top of page

Being A Black Woman in Tech

Updated: Dec 7, 2021

by Tiara Starks

(Source: Shutterstock)

There’s no doubt that technology has a large impact in the development of our world. As technology progresses and makes our lives more convenient, there’s more of an emphasis to ensure these developments are accessible and equitable for everyone. Historically, Black women have been stigmatized to not enter fields in STEM (Science, Technology, Engineering, and Math), which have been dominated by men. Furthermore, in 2021 during the onslaught of COVID-19, more womxn of color were furloughed or let go than their male co-workers. As a woman of color who has seen the internal operations of a tech company, I’ve been able to observe and recognize the changes that the industry is currently going through. That being said, change isn’t happening as quickly in every part of the field.

(Source: ReShot)

According to Karla Monterroso, CEO of the non-profit, Code2040, “The pipeline problem is an American pipeline problem — there are 700,000 open tech roles in the country, and only 56,000 computer science graduates. And even with that pipeline problem, high-wage work is unwilling to hire Black and Latinx talent that exists. That’s the problem.” This comment along with the growing need for gender diversity in tech has been a topic of conversation for quite some time. Just recently, Amazon vowed to increase the number of Black and women leadership within its company. Now more than ever, the need for diverse representation is necessary in order to encourage more young talent to want to endure the work and responsibilities associated with being talented in an ever-changing and ever-evolving work environment.

If you’re looking for some motivation to jumpstart your career, consider checking out these three Black women who have already made substantial contributions to the innovative world of tech:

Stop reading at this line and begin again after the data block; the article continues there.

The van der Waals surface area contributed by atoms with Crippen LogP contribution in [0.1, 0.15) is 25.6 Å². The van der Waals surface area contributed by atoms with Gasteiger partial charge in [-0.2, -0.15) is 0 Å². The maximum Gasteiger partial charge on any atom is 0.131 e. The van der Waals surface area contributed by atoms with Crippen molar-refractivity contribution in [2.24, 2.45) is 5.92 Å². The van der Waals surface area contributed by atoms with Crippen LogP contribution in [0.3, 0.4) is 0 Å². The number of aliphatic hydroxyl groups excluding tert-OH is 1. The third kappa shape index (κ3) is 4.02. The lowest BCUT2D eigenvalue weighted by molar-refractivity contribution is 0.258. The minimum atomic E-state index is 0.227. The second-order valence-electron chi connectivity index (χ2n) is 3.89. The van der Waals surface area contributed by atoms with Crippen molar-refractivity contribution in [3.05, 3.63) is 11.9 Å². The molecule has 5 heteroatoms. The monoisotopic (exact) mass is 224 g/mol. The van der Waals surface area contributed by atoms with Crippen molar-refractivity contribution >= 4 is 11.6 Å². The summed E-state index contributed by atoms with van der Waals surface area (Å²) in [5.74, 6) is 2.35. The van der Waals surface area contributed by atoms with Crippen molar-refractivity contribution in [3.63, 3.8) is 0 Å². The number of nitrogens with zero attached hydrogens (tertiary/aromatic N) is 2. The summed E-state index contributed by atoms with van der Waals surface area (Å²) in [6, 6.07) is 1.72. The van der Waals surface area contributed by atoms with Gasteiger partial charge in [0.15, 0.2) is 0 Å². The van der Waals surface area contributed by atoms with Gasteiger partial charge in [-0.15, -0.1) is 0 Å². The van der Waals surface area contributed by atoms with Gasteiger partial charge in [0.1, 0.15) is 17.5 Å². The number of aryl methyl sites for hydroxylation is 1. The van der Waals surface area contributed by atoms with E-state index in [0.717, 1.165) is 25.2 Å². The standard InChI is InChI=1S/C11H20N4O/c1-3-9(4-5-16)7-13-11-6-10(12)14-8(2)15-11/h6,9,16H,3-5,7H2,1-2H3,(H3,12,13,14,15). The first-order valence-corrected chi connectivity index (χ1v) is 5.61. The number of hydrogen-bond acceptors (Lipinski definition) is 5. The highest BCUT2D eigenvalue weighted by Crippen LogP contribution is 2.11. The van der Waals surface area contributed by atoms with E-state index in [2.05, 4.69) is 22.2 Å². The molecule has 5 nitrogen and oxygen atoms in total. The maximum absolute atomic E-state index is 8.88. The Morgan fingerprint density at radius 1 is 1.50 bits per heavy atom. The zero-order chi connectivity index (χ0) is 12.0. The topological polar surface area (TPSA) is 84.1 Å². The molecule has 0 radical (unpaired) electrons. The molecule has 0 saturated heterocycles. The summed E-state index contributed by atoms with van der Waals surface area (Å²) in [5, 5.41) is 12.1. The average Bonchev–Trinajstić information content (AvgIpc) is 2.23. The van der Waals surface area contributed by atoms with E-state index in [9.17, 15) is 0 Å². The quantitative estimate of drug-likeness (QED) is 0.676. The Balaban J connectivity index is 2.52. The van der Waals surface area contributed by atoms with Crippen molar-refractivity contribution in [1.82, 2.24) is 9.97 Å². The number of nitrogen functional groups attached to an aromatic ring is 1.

Kimberly Bryant is an influential electrical engineer with experience in the biotechnology industry. In 2011, Bryant founded the nonprofit organization called Black Girls CODE, an organization that empowers girls of color to enter technology fields which dedicates itself to building a new generation of coders by promoting coding programs and classes. A primary goal set forward by Bryant’s team is to provide coding training to one million girls by 2040.

Next up is Joy Ofodu. Ofodu is a marketing manager at Instagram who resides in the Bay Area in California. She’s an alum of the University of Southern California. Ofodu started her career as an Instagram intern in 2017. As a Black employee of one of the biggest social media platforms in the world, it comes as no surprise that Ofodu is outspoken about her work which she mentioned in an interview saying “Our presence helps to validate that yes, we are brilliant and deserving of the opportunity to serve a global user base. Sometimes we can't be what we can't see. Finally, when we are represented at the table, we can help make our companies more empathetic to and supportive of Black users."

Michee Smith is a Product Manager at Google and has been working with this tech giant for over five years. She's an alum of Rochester Institute of Technology. Smith is responsible for infrastructure products that maintain transparency around data access and internal data governance operations on the handling of personal data. In an article published by Refinery29, Smith mentioned that the term “diversity hire” has not yet left the industry. “Across tech, I am still hearing stories where people are being referred to as a “diversity hire” or they try to start a diversity initiative and it’s received with statements like “I want to hire the 'top talent' as if the top talent can’t be more diverse than the mainstream talent that exists. Hiring top talent and hiring diverse talent aren’t opposing goals but complimentary.”

Being equipped with the knowledge that’s necessary in understanding the struggles Black people go through as they navigate the industry is key to cementing a career in tech. Moving forward, companies, entrepreneurs, and consumers have to be more engaged in the conversations surrounding diversity and equity in tech.

Want to learn more about equity in the workplace? Check out our four-part article series by Milkscope writer, Tyler Williams starting with “Equity is the new Equality”.

Learn Even More

Black Girl Magic: More Than A Hashtag

Black Superheroes: Black Superwomen of History and Today


Recent Posts

See All
bottom of page